Background and general
Blackcurrant is very strong in antioxidants.
Native to northern Europe, the blackcurrant or blackcurrant is a shrub measuring between 1 m and 1.50 m. Blackcurrant was unknown to the ancient Greeks andRomans. The word « blackcurrant » can be confusing since the shrub and its fruits both have the same name. Blackcurrant has been cultivated since the 16th century. At the beginning of the seventeenth century, Abbé Bailly de Montaran in his treatise entitled « The admirable properties of Cassis », praises its multiple medicinal virtues, more or less real elsewhere. It is then euphoria in France throughout the 18th century to find a much more modest place in the French pharmacopoeia of the time. Blackcurrant has long been used in herbal medicine, but the first written records of its use are relatively recent and date from the 12th century with Hildegard of Bingen, a German nun and botanist who advocated the use of blackcurrant in the treatment of gout.
For medicinal use, the buds are harvested in early spring, the leaves in June and the fruits are ripe. The fruit is used for circulation (venous return) and the leaf for the treatment of joint problems. In herbal medicine, blackcurrant supplements are mainly used to relieve rheumatism. Blackcurrant can be used internally or externally. It has leaves with five lobes and serrate edges, flowers in corollas and, of course, small fruits falling in clusters.
The leaves of blackcurrant
The leaves are the part of blackcurrant most used in herbal medicine. To do this, they are dried and finely crushed. Very strong in antioxidants, they are granted antirheumatic, anti-inflammatory and diuretic effects. Anti-hypertensive and vasodilatory activity is also reported. These activities allow blackcurrant to alleviate joint pain, rheumatism, arthritis, osteoarthritis and gout. Its phenolic compound also helps lower blood pressure and helps regulate blood circulation. It also reduces the risk of osteoarthritis. Blackcurrant leaves help fight against certain allergic phenomena such as asthma and hives.
In the 1990s, extensive pharmacological studies were conducted to prove the interest of blackcurrant leaf in the field of painful joint manifestations. In 2003, the European Scientific Cooperation in Phytotherapy recognized the traditional use of blackcurrant as a « complementary treatment to relieve pain due to rheumatism ». In 2010, the European Medicines Agency recognized the traditional use of blackcurrant leaves and berries « to relieve minor joint pain and to increase the amount of urine as a complementary treatment for urinary tract infections.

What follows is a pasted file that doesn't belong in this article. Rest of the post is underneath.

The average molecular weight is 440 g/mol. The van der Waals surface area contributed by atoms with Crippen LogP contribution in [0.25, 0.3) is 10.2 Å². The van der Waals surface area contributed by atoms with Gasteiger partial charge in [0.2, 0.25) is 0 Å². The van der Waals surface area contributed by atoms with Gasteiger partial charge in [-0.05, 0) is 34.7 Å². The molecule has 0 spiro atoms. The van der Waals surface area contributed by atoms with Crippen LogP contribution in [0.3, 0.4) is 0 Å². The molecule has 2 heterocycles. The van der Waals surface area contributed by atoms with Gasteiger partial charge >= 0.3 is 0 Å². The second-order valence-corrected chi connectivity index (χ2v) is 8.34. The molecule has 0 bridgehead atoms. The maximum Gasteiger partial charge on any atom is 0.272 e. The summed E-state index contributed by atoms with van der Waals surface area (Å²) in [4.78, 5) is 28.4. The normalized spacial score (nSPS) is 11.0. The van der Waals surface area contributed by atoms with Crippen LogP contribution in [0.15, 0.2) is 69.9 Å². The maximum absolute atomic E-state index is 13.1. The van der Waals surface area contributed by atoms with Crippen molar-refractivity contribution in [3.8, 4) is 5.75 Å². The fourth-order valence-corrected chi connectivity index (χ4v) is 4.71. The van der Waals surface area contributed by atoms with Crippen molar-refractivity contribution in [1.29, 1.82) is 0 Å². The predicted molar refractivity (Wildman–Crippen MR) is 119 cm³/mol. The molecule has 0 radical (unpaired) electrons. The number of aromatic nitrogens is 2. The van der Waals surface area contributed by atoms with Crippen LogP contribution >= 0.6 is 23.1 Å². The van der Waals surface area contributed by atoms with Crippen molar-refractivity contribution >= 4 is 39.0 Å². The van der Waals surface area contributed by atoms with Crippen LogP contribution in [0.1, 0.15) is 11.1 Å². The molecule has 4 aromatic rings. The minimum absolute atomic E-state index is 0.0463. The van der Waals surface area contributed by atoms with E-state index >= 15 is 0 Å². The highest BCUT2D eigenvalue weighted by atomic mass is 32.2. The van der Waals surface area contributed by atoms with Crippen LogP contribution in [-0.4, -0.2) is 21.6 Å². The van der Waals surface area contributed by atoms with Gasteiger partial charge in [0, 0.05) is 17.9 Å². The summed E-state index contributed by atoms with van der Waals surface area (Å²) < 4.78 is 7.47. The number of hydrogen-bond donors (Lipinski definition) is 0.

Buds and fruits
Buds, on the other hand, participate in the elimination of waste and toxins and can help with weight loss. Blackcurrant is also an anti-bacterial. Berries contain four times more vitamice C than orange. By stimulating the immune defenses, berries (juice, syrup) help to treat us from flu-like conditions and colds. Fruits further improve visual acuity and the presence of pectins allows them to be good anti-diarrheals. The seeds being very rich in gamma-linoleic acid, they have a real interest in the treatment of deficiencies in polyunsaturated fatty acids, especially omega 6. The consumption of blackcurrant seed oil can thus bring an improvement, certainly moderate but not negligible, of the immune system as well as a reduction in blood pressure. Blackcurrant seed oil can also be used as a moisturizer when applied to the skin. Fruits further improve visual acuity and the presence of pectins allows them to be good anti-diarrheals. The seeds being very rich in gamma-linolenic acid, they have a real interest in the treatment of deficiencies in polyunsaturated fatty acids, especially omega 6.
The medicinal virtues of Blackcurrant
- Anti-inflammatory and anti-rheumatic effects: blackcurrant reduces joint pain, rheumatism, arthritis, osteoarthritis and gout
- Diuretic effect: the buds participate in the elimination of waste and toxins; they can help with weight loss.
- Blood thinner: blackcurrant leaves lower blood pressure and regulate blood circulation
- Anti-stress effect: by promoting the secretion of cortisol, the leaves facilitate the activity of the sympathetic nervous system and help fight against fatigue and depression.
- Antibacterial effect: Blackcurrant berries contain a lot of vitamin C (four times more than orange), which stimulates immune defenses and cures flu and colds.
Calming properties: in gargles, blackcurrant leaves treat canker sores and other throat ailments (hoarseness, sore throat). Floral water calms skin irritations and allergies.
USUAL THERAPEUTIC INDICATIONS
Joint pain, osteoarthritis, arthritis and gout, by the action of flavonoids. Fatigue, depression: blackcurrant is a general tonic. Flu-like conditions, colds, sore throat and mouth ailments, thanks to vitamin C and tannins from the berries.
OTHER PROVEN THERAPEUTIC INDICATIONS
Mild diarrhea, thanks to the tannins contained in the berries; skin irritations; allergic reactions.